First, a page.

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(boiler, hot water heater, and Pex tubing plus installation)
(boiler, hot water heater, and four radiator units plus installation)
As you pull yourself out of bed in the morning and shuffle towards the bathroom, there is nothing more uncomfortable than cold air, drafts, and chilly temperatures. It may wake you up, but it can also be an ongoing source of frustration for homeowners. There are many ways to heat your home, and we’re going to explore two popular options — radiant floor heating 1 and radiators. In the sections below, we’ll explain the differences between the two to help you make an informed decision.
Radiant floor heating 1 can either use heating coils (electric) or plastic Pex tubing carrying heated water (hydronic) to warm your floors. The heat generated in the floor then radiates into objects it comes in contact with, like tables, chairs, and sofas, warming your space from the ground up. Heat is evenly distributed throughout each room which means cold corners near an outer wall can be just as warm as the middle of the room. Hydronic systems, in particular, can take a longer time to warm up but once the space is heated, the effects will last longer as heat radiates throughout the entire floor. Electric systems are best used as an add-on in a specific room or area, like in a small bathroom or near a vanity whereas hydronic systems are intended to heat an entire house.
Radiators use hot water or steam to heat their coils, which then warms the surrounding space through radiation and convection. Multiple radiator units are needed in each room to fully warm the space. However, these systems are generally quick to produce heat, and each room can be controlled by its own thermostat 2 allowing you to match your heat usage to how often you are in each room. Radiators are generally installed along the edge of outside walls, and some heat can be lost to the exterior of your home as heat radiates outwards.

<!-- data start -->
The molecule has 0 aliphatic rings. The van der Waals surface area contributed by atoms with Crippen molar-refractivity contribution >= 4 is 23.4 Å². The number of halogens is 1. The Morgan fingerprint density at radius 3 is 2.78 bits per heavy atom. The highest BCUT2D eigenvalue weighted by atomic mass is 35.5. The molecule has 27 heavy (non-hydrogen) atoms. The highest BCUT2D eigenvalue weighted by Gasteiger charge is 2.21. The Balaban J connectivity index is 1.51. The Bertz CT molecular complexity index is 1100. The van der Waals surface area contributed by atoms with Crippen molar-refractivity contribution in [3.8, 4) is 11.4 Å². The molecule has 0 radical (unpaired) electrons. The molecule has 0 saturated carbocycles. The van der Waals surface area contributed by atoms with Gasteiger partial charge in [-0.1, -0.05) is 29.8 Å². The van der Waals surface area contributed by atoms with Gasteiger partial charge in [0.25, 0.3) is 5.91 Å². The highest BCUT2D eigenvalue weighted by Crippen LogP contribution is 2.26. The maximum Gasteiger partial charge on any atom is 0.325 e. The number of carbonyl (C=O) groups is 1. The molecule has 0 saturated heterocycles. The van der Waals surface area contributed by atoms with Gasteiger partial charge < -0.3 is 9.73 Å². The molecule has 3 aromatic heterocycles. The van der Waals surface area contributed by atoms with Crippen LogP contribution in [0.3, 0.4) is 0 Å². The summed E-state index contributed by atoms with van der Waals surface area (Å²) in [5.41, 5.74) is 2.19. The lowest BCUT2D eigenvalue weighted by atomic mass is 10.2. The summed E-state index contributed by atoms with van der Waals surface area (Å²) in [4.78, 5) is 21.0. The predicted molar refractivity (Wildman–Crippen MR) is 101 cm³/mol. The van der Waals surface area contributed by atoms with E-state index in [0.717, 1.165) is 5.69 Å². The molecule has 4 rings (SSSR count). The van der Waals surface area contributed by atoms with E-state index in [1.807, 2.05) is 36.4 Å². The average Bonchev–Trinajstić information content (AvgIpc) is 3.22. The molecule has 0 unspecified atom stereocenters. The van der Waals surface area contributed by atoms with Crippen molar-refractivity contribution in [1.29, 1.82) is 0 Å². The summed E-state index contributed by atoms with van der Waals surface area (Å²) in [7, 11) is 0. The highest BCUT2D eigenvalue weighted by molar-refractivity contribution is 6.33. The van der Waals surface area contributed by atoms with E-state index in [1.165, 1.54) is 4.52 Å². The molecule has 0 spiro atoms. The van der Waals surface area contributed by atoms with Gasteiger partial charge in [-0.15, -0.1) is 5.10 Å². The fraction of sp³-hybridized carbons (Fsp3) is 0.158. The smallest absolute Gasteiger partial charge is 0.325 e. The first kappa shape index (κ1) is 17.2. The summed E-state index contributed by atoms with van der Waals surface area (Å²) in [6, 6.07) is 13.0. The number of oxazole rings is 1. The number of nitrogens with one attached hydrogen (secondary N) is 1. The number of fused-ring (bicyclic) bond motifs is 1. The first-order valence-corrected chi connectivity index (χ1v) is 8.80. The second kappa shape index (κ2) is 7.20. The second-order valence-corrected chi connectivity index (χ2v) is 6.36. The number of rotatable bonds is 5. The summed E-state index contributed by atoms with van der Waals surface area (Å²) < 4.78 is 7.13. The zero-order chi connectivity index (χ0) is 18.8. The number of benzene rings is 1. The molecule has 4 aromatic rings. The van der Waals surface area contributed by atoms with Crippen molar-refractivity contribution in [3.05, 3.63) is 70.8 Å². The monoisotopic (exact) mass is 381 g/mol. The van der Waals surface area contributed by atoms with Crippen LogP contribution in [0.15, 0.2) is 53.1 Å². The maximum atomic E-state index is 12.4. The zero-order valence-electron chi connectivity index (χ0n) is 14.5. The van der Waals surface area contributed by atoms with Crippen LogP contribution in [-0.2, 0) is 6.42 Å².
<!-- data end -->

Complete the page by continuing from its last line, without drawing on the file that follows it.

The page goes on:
The costs to install radiant floor heating 1 can be quite high, and in most cases, it can’t be installed on existing flooring. This means that your flooring will need to be ripped up and replaced along with the installation of the radiant heating system, making this type of improvement best when doing a full remodel of an existing home or building a new one. Retrofitting often takes longer than installing tubing over a floor that is clear of existing fixtures. In a new build, coils or tubing can be directly set in large areas on the subfloor 3, requiring less labor.
Individual radiator units are best installed in the coldest part of a room, and this usually means directly underneath a window or along an exterior wall. Multiple units are likely needed in larger rooms in order to heat the space more evenly and consistently, meaning that costs are likely to be higher if you’re looking to heat a large living room versus a small bedroom. It’s also important to ensure that radiators aren’t placed near drapes or by furniture that could block heat from radiating into the space.
Radiant floor heating 1 is a more expensive option, especially in the case of a remodel, because of the labor needed to install the system and ensure it is properly anchored to the existing subfloor 3. Further, the need for either a radiant x-block installed to your existing hot water heater or a full-boiler system for larger projects will increase costs. A high-efficiency boiler system costs on average $4,000 along with a hot water heater or x-block that run between $1,000 and $3,000. The installation cost will vary depending on the amount of labor required to complete the work, with remodels in smaller spaces requiring more time. On average, expect to pay between $50 and $70 an hour for installation. On average, hydronic radiant heating systems for a home cost between $6,000 and $14,000. If you’re installing an electric system in a small space like a bathroom, costs average around $700.